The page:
All pets are at risk of developing dental problems.
Plaque (a combination of bacteria, proteins, sugars, white blood cells, minerals and water) may form on teeth and lead to mouth odour, pain, infection and tooth loss.
Plaque causes periodontal disease (gum disease). Pockets of infection may form around the roots of the tooth and after mixing with food particles and minerals in saliva, some plaque will harden to form tartar. Early signs of periodontal disease include reddening or inflammation of the tooth-gum margin, called gingivitis.
Do not wait for signs of dental problems (mouth odour, yellow-brown crusty tartar, pain or bleeding gums) to surface before you start preventive dental care.
Use a pet toothbrush and toothpaste. Brush your pet's teeth daily. If your pet does not tolerate toothpaste, try an animal dental spray.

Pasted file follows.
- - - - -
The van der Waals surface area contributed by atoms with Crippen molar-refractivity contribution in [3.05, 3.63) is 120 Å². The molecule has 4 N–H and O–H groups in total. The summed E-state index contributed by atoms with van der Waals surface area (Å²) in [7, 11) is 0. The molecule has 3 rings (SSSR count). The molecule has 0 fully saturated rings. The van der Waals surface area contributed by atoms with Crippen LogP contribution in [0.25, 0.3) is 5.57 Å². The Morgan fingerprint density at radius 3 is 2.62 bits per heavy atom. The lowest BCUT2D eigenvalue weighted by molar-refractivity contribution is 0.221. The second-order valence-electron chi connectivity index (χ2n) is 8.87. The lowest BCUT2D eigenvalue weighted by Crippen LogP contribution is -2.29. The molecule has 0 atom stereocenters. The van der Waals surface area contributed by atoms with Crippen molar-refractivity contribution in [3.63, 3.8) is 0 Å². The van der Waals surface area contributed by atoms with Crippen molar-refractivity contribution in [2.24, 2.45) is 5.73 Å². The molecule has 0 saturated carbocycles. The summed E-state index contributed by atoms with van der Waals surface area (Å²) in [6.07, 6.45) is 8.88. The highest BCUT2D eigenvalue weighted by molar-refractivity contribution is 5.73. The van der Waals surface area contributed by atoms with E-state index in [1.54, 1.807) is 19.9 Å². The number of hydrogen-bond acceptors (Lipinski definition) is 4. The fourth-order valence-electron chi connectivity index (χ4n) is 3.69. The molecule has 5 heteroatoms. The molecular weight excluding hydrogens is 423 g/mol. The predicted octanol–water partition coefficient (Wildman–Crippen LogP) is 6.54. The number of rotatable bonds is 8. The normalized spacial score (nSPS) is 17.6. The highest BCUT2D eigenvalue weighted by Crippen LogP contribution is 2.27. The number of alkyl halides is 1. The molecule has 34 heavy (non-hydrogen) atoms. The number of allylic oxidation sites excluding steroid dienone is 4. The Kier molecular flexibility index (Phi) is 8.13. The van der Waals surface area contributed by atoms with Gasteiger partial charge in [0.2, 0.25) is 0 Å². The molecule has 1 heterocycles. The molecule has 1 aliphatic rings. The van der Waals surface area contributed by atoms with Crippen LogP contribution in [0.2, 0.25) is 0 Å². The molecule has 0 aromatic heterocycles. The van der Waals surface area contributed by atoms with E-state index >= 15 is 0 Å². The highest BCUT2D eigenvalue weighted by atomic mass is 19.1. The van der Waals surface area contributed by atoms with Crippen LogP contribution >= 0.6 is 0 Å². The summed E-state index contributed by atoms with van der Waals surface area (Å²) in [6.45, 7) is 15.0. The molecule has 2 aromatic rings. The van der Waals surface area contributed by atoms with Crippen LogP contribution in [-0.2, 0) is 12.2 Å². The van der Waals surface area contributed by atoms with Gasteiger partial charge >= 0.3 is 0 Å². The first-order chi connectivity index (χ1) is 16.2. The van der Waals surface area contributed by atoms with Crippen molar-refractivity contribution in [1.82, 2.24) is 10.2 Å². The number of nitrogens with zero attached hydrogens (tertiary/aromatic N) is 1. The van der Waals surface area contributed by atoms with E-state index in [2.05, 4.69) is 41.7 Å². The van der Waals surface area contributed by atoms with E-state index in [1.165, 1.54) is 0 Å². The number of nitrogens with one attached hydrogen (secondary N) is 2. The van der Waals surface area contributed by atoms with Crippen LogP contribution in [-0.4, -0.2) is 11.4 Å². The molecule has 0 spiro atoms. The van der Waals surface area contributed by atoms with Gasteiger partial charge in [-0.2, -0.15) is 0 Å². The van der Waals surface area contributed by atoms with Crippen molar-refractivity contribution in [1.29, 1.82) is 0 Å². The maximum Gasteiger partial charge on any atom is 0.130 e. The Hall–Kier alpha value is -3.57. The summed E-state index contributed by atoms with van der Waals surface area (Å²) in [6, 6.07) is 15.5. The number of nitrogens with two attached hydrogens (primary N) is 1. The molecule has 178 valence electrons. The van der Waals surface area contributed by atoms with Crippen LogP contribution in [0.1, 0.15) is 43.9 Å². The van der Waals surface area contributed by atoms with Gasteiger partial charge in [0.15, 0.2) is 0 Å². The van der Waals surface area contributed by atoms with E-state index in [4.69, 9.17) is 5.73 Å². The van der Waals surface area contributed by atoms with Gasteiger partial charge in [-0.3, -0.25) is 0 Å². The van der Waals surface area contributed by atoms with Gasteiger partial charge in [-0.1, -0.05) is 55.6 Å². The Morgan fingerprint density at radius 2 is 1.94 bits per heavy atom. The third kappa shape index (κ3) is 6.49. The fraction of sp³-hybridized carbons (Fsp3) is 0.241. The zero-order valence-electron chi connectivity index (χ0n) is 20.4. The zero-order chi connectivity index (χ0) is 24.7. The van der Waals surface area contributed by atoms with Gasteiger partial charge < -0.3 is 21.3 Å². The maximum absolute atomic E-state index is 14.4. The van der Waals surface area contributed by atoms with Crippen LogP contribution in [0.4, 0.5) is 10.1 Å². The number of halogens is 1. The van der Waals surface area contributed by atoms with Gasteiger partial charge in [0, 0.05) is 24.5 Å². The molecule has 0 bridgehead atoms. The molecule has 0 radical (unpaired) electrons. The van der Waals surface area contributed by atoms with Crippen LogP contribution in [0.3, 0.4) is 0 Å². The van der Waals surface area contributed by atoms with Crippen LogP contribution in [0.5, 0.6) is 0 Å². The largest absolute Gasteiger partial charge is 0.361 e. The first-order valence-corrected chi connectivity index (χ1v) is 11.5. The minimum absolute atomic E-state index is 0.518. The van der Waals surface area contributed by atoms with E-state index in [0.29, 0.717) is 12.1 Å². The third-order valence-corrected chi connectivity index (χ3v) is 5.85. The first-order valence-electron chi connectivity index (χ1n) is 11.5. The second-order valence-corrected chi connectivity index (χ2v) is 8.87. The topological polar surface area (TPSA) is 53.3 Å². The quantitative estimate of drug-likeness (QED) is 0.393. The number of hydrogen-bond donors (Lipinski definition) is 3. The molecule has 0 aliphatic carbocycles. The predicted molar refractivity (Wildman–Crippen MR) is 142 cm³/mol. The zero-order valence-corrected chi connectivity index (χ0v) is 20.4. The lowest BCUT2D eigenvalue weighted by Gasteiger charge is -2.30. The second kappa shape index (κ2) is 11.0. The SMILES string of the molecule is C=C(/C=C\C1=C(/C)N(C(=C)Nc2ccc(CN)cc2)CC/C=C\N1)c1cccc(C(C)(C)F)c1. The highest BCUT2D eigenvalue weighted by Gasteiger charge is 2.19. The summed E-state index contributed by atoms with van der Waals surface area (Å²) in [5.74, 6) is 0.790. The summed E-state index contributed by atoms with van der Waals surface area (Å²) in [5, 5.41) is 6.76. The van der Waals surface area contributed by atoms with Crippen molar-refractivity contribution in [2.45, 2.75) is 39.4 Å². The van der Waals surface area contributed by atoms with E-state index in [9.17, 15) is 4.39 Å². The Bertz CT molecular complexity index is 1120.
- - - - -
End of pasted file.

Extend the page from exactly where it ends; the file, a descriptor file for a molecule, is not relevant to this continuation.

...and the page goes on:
Treatment and Home Care
If your pet has dental problems, your veterinarian may recommend dental scaling and polishing. Following scaling/polishing, it is vital to maintain your pet’s teeth and gum health at home.
Physical brushing of the tooth is the most effective means of removing plaque. Use a toothbrush and toothpaste designed for animals. Do not use human toothpastes as they froth, which may be a frightening experience for your pet.
Daily brushing should be started as early in your pet’s life as possible.
• Approach the animal from the side, not face to face.
• Gently lift up the lip at the front of one side to reveal the canines and incisors.
• Brush them slowly and gently for a few seconds then stop, let the pet lick the toothpaste then give lots of praise.
Repeat this routine at the same time every day until the animal accepts the procedure. Brush the front teeth of the other side as well. Include the premolars in the tooth brushing.
Feeding large pieces of raw vegetables, tough meat or chewy hide will help clean the teeth as well. A diet containing dry food may reduce the rate of accumulation of plaque. However, tooth brushing is still the most important and effective means of preventing periodontal disease.